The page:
What if your tooth that has been knocked out of your mouth?

Some steps in caring for a tooth that has been knocked out of your mouth include: Only pick up the tooth by the chewing surface not the root🦷; If it’s dirty,  rinse lightly with water💦. It’s important not to dry, scrub or use toothpaste or soap on the tooth also don’t wrap in any cloth👎🏻; try to place the tooth back in the socket, if you can’t, keep the tooth moist at all times by either letting it soak in a cup of milk 🥛or tucking it inside your mouth between your cheek and your gum👄; lastly, and most importantly, see a dentist as soon as possible⏳. Ideally within 30 minutes of the incident. It is possible a tooth can be saved even if it’s outside the mouth for about an hour😁. #smilecare #brokentooth #repairyoursmile #welovetohelp #drstephendeehan #smiledaily😊 #oraltips #oralhealthtips #oralhealthcare #oralcare #smilemore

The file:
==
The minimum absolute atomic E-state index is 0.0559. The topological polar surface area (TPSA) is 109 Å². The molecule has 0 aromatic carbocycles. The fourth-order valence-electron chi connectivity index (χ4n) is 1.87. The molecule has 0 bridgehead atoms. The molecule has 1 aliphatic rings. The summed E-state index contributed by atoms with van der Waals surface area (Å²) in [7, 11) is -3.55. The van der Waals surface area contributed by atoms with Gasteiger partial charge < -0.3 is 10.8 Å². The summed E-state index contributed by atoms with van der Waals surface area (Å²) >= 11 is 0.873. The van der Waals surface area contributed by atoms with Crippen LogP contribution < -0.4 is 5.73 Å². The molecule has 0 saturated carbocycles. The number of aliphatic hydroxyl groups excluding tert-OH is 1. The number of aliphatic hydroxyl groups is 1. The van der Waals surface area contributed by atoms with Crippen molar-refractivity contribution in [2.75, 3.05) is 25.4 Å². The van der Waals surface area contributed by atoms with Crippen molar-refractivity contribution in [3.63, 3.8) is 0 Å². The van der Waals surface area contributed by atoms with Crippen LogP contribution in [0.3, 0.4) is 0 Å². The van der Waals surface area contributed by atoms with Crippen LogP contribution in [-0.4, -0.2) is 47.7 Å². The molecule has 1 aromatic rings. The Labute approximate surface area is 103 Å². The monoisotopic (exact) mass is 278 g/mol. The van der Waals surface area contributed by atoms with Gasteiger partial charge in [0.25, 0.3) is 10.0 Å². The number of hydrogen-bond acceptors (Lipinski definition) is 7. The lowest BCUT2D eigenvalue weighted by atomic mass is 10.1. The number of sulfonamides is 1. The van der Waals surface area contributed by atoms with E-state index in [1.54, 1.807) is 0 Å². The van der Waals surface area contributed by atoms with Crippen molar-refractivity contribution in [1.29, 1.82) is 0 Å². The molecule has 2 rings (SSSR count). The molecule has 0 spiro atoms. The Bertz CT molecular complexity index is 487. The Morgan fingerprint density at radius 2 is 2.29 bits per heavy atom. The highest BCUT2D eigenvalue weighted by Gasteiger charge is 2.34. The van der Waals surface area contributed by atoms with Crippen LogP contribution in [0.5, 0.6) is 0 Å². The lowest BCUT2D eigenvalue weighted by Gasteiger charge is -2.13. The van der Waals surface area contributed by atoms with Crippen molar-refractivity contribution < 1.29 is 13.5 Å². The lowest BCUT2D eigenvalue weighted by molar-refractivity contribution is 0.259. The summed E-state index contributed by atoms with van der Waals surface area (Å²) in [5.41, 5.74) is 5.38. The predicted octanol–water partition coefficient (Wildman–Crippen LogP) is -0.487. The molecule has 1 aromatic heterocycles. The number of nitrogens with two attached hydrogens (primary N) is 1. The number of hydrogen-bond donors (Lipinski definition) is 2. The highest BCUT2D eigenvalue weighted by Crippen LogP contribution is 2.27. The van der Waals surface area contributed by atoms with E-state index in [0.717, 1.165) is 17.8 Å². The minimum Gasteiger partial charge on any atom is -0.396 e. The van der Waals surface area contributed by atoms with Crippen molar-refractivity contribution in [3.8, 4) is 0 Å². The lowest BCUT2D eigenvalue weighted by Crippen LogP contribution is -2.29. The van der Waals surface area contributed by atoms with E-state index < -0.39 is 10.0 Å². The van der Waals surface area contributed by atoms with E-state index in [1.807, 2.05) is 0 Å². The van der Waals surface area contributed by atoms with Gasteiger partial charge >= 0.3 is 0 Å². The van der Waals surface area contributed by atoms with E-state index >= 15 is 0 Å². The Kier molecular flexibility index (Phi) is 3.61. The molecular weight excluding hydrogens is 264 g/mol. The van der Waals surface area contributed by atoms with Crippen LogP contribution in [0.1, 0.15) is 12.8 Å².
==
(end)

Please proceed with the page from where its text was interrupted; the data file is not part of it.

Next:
Poor oral health linked to a 75% increase in liver cancer risk, new study finds

The study, by researchers at Queen’s University Belfast, analyzed a large cohort of over 469,000 people in the UK, investigated the association between oral health conditions and the risk of a number of gastrointestinal cancers, including liver, colon, rectum and pancreatic cancer. Models were applied to estimate the relationship between cancer risk and self-reported oral health conditions, such as painful or bleeding gums, mouth ulcers, and loose teeth.

Whilst no significant associations were observed on the risk of the majority  and poor oral health, a substantial link was found for hepatobiliary cancer.

“Poor oral health has been associated with the risk of several chronic diseases, such as , stroke, and diabetes”, explained Dr. Haydée WT Jordão, from the Centre of Public Health at Queen’s University Belfast and lead author of the study. “However, there is inconsistent evidence on the association between poor oral health and specific types of gastrointestinal cancers, which is what our research aimed to examine.”

Read more at https://medicalxpress.com/news/2019-06-poor-oral-health-linked-liver.html